How does ultrasound work to relieve pain?

Most people are acquainted with ultrasound imaging, but how does ultrasound work to relieve pain? Ultrasound therapy uses sound waves for the treatment of musculoskeletal problems such as tendinitis and bursitis, which are characterized by inflammation. Even though sound is the crux of this form of pain management, the waves that ultrasound produces are beyond the range of human hearing, meaning that it is actually inaudible. Although imperceptible to the ear, the patient may feel moderate pulsing and light warming of the skin during therapy. Some patients may fell a slight discomfort while others feel nothing at all, but in general ultrasound therapy is fairly tolerable.
There are two main types of ultrasound therapy; thermal ultrasound therapy, and mechanical ultrasound therapy. The former employs continual sound wave transmission to produce microscopic vibrations in deep tissue molecules, in turn creating heat and friction. The resulting warmth promotes healing by boosting the metabolism at tissue cell level. The latter, on the other hand, employs pulses of sound waves to permeate tissues in order to expand and contract the soft tissues’ small gas bubbles and reducing inflammatory response, tissue swelling, and ultimately pain. The type of therapy depends on the condition causing the pain. For instance, thermal therapy is used for conditions like myofascial pain or muscle strains and sprains, while mechanical therapy is for conditions like carpal tunnel syndrome. 
Ultrasound therapy is administered through a piezoelectric crystal in the transducer in a sound head.

Gel may be applied to the transducer head as well as to the skin of the surface area that the therapist will work on for approximately 5 to 10 minutes. The gel is meant to help distribute the sound waves evenly through the skin. The FDA considers ultrasound units therapy to be safe as long as it is performed by a licensed therapist, who must keep moving the transducer head moving over the treatment area constantly. If the therapist leaves the transducer head in a single place for too long, he might burn the tissues underneath, not unlike an iron left on ironing board, except that you may not notice the damage as it is occurring.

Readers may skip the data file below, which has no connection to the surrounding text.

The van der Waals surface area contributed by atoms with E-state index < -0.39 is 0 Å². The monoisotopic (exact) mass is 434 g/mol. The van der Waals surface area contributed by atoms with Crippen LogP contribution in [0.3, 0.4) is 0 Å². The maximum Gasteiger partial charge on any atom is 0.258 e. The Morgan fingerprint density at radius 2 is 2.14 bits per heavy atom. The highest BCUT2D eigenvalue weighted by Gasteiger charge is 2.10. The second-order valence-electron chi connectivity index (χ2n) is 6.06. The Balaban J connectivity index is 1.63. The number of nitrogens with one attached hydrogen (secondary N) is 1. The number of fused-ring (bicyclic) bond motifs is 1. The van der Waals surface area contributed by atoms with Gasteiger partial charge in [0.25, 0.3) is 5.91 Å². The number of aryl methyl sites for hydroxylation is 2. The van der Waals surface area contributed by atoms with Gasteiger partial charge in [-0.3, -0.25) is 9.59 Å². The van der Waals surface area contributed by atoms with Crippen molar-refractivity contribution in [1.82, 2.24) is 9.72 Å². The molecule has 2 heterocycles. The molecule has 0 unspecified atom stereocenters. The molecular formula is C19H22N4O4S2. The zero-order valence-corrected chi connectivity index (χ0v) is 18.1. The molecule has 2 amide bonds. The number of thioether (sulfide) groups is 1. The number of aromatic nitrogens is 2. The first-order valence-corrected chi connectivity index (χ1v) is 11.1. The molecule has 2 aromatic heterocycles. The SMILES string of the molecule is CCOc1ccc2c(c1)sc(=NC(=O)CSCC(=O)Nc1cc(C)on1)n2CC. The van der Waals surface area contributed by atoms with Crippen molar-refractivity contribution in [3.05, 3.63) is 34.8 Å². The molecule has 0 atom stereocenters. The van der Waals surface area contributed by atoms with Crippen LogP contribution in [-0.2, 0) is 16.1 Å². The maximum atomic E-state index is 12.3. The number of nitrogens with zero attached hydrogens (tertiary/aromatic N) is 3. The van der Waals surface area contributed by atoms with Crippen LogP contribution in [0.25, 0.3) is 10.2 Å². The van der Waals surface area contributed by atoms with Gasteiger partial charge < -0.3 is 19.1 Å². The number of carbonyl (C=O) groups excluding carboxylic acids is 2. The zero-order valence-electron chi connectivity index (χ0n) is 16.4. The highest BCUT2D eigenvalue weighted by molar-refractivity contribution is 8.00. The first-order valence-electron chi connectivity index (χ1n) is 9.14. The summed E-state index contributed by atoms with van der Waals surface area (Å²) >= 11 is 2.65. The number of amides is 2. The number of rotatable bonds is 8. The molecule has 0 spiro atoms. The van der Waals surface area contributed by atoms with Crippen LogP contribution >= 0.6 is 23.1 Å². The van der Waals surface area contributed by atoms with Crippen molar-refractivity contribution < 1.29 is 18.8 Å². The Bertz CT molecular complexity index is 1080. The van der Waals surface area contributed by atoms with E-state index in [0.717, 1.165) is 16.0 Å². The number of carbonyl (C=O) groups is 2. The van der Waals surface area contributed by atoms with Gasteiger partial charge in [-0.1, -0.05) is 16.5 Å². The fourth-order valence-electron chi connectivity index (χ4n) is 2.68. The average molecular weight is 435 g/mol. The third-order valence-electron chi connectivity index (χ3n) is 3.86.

Moreover, there are certain body parts that ultrasound therapy should not be applied to under any circumstances. Those areas of the body are the abdomen, pelvic regions, or the lower back in women who are pregnant or menstruating, around the eyes, breasts, or genitals. Additionally, ultrasound should never be used on lesions, broken skin, or healing factures, or on areas with plastic implants or malignant tumors, or on people who have a pacemaker.
Some people don’t wonder so much about ‘how does ultrasound work,’ but about whether it does actually work. The fact is that when ultrasound works, it works very well. However, that doesn’t mean that ultrasound therapy is for everybody. Every individual is different and experiences `pain differently, so it’s safe to surmise that they any given individual will react differently, if ever so slightly, to treatment.
Of course there is no way of knowing how well ultrasound therapy will work for a particular person before actually trying it, but it is definitely worth a try. And if it doesn’t work at first, it might mean that the patient should attempt a different modality, instead of giving up altogether. This is part of the importance of being under the supervision of a certified physician. While it’s true that there are portable and lightweight ultrasound units available, and which can be operated by the patient themselves, they most certainly require a prescription. Ultrasound devices should only be used when and how directed by a doctor.

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